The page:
After giving a short summary of the traditional theory of the syllogism, it is shown how the square of opposition reappears in the much more powerful concept logic of Leibniz. Within Leibniz’s algebra of concepts, the categorical forms are formalized straightforwardly by means of the relation of concept-containment plus the operator of concept-negation as ‘S contains P’ and ‘S contains Not-P’, ‘S doesn’t contain P’ and ‘S doesn’t contain Not-P’, respectively. Next we consider Leibniz’s version of the so-called (...) Quantification of the Predicate which consists in the introduction of four additional forms ‘Every S is every P’, ‘Some S is every P’, ‘Every S isn’t some P’, and ‘Some S isn’t some P’. Given the logical interpretation suggested by Leibniz, these unorthodox propositions also form a Square of Opposition which, when added to the traditional Square, yields a “Cube of Opposition”. Finally it is shown that besides the categorical forms, also the non-categorical forms can be formalized within an extension of Leibniz’s logic where “indefinite concepts” X, Y, Z\ function as quantifiers and where individual concepts are introduced as maximally consistent concepts. (shrink)
In the paper we build up the ontology of Leśniewski’s type for formalizing synthetic propositions. We claim that for these propositions an unconventional square of opposition holds, where a, i are contrary, a, o (resp. e, i) are contradictory, e, o are subcontrary, a, e (resp. i, o) are said to stand in the subalternation. Further, we construct a non-Archimedean extension of Boolean algebra and show that in this algebra just two squares of opposition are formalized: conventional (...) and the square that we invented. As a result, we can claim that there are only two basic squares of opposition. All basic constructions of the paper (the new square of opposition, the formalization of synthetic propositions within ontology of Leśniewski’s type, the non-Archimedean explanation of square of opposition) are introduced for the first time. (shrink)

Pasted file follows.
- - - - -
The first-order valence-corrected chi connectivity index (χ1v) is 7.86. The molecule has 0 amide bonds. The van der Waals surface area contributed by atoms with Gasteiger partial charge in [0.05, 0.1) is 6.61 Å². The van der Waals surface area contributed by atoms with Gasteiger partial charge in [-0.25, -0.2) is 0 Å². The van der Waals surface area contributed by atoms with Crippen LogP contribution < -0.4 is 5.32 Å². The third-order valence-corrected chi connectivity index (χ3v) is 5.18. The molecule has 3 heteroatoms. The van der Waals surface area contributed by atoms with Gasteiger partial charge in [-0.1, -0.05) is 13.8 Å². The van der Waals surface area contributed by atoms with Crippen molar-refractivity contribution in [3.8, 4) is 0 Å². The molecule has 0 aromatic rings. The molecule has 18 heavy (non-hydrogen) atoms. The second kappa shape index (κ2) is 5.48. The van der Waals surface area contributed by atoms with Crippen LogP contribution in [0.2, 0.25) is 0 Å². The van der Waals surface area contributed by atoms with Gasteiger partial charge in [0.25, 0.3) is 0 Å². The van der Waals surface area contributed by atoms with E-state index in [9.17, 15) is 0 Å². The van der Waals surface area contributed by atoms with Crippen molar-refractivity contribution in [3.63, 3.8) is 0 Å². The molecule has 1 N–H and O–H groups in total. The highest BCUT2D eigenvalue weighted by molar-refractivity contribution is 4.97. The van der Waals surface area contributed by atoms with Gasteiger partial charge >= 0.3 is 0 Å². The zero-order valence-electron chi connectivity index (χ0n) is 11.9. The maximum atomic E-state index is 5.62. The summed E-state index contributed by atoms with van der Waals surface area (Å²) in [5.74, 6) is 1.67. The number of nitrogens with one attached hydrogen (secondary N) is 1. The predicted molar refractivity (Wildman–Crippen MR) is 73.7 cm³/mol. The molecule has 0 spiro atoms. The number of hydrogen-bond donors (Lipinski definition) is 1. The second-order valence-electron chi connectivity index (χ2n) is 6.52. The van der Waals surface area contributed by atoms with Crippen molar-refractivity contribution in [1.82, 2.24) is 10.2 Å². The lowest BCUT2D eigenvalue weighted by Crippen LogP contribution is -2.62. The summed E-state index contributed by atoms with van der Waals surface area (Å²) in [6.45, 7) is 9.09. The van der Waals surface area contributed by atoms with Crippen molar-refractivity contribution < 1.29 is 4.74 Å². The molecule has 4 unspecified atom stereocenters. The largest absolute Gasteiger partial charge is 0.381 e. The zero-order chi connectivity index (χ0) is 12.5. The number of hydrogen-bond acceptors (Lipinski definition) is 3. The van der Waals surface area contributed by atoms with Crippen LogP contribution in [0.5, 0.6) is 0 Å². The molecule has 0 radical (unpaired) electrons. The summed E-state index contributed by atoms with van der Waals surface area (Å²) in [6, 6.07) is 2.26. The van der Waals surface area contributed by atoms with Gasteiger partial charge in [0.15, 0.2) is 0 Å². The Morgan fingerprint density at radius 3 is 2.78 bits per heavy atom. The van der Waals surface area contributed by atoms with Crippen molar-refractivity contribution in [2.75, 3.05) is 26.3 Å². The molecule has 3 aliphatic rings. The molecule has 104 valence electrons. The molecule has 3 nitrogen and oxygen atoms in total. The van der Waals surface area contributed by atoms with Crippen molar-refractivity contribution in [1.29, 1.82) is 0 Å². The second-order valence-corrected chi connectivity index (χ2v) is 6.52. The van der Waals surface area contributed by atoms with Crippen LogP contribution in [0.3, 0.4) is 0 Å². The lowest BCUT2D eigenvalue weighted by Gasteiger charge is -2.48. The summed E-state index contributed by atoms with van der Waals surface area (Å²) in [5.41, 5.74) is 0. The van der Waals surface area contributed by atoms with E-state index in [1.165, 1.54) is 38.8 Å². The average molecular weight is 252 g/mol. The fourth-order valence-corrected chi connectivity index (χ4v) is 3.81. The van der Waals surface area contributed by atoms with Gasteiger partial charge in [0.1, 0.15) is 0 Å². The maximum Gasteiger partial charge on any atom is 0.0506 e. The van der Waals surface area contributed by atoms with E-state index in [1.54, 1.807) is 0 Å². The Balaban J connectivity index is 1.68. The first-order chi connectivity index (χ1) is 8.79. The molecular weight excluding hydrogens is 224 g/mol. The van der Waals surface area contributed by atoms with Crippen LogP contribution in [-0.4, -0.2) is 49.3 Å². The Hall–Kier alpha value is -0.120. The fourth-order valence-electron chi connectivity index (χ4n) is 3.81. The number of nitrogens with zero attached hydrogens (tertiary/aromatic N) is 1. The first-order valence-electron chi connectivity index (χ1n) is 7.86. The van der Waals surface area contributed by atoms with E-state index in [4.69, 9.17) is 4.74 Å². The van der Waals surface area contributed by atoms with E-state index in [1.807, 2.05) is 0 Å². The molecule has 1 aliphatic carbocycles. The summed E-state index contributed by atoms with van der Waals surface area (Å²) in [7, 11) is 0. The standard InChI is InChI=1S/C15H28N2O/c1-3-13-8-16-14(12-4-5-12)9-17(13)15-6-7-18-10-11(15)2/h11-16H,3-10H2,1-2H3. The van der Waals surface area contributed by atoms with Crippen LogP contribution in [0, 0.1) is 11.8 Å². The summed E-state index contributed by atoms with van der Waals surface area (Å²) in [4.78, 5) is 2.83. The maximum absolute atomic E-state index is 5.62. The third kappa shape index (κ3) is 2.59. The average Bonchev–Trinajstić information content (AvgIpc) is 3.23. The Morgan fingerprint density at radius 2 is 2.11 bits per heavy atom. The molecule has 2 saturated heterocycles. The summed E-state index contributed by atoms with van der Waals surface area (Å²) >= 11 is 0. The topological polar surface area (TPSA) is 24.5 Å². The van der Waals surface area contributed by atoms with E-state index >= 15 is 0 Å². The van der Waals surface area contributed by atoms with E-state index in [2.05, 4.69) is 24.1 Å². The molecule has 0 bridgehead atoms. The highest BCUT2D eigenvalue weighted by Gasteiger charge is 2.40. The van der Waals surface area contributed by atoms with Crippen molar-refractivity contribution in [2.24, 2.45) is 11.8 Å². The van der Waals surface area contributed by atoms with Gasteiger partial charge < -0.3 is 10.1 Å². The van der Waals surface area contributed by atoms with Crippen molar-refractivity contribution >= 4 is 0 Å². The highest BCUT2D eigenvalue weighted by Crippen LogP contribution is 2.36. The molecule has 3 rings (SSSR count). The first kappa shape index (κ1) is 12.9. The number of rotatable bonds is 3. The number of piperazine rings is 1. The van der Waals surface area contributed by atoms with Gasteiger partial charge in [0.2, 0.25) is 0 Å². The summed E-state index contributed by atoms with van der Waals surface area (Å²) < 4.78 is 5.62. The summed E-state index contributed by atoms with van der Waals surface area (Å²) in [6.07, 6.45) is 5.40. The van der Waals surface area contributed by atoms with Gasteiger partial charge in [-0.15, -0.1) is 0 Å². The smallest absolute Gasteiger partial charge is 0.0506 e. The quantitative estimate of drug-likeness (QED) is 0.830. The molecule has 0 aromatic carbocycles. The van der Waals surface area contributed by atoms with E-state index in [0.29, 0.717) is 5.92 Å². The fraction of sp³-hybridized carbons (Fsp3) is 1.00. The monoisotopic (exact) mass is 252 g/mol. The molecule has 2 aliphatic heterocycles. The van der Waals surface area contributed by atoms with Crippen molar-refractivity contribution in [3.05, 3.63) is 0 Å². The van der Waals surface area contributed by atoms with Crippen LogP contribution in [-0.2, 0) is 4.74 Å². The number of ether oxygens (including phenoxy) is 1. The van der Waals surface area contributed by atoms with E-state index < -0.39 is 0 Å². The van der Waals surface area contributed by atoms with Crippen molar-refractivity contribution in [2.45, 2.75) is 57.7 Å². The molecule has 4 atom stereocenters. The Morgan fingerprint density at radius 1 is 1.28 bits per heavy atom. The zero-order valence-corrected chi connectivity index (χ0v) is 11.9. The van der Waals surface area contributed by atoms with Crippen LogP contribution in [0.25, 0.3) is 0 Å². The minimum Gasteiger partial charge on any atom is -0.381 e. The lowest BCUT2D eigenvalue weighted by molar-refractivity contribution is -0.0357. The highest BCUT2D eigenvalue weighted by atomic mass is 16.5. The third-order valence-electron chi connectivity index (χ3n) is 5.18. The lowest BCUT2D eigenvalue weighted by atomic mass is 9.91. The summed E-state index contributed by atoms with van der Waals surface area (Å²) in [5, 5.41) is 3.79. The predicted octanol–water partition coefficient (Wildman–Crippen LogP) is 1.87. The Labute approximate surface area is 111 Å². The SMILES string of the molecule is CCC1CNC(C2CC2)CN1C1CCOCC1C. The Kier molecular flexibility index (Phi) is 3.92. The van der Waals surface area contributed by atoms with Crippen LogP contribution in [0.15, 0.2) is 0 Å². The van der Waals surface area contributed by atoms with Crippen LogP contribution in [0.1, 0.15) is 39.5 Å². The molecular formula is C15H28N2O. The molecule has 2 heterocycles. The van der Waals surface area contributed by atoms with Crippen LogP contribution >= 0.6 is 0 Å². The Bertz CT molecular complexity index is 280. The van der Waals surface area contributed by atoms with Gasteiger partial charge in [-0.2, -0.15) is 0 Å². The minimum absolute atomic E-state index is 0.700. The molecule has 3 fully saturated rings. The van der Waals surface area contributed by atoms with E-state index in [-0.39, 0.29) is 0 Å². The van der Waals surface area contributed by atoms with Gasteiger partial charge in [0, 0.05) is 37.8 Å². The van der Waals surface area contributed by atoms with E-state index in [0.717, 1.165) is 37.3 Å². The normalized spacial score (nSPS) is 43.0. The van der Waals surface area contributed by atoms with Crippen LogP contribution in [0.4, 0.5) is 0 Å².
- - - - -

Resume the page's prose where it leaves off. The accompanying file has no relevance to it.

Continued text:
We show that we in ways related to the classical Square of Opposition may define a Cube of Opposition for some useful statements, and we as a by-product isolate a distinct directive of being inviolable which deserves attention; a second central purpose is to show that we may extend our construction to isolate hypercubes of opposition of any finite cardinality when given enough independent modalities. The cube of opposition for obligations was first introduced publically in (...) a lecture for the Square of Opposition Conference in the Vatican in May 2014. (shrink)
1. Aristotle’s doctrine of the mean—hereafter DM—still provokes discussion. To my knowledge this discussion has not yet singled out an important logical pattern latent in DM. I think this pattern can help explain Aristotle’s failure to “… speak in terms of rules of conduct which apply equally to all men, and which all can understand.”.
The Aristotelian square of oppositions is a well-known diagram in logic and linguistics. In recent years, several extensions of the square have been discovered. However, these extensions have failed to become as widely known as the square. In this paper we argue that there is indeed a fundamental difference between the square and its extensions, viz., a difference in informativity. To do this, we distinguish between concrete Aristotelian diagrams and, on a more abstract level, the Aristotelian (...) geometry. We then introduce two new logical geometries, and develop a formal, well-motivated account of their informativity. This enables us to show that the square is strictly more informative than many of the more complex diagrams. (shrink)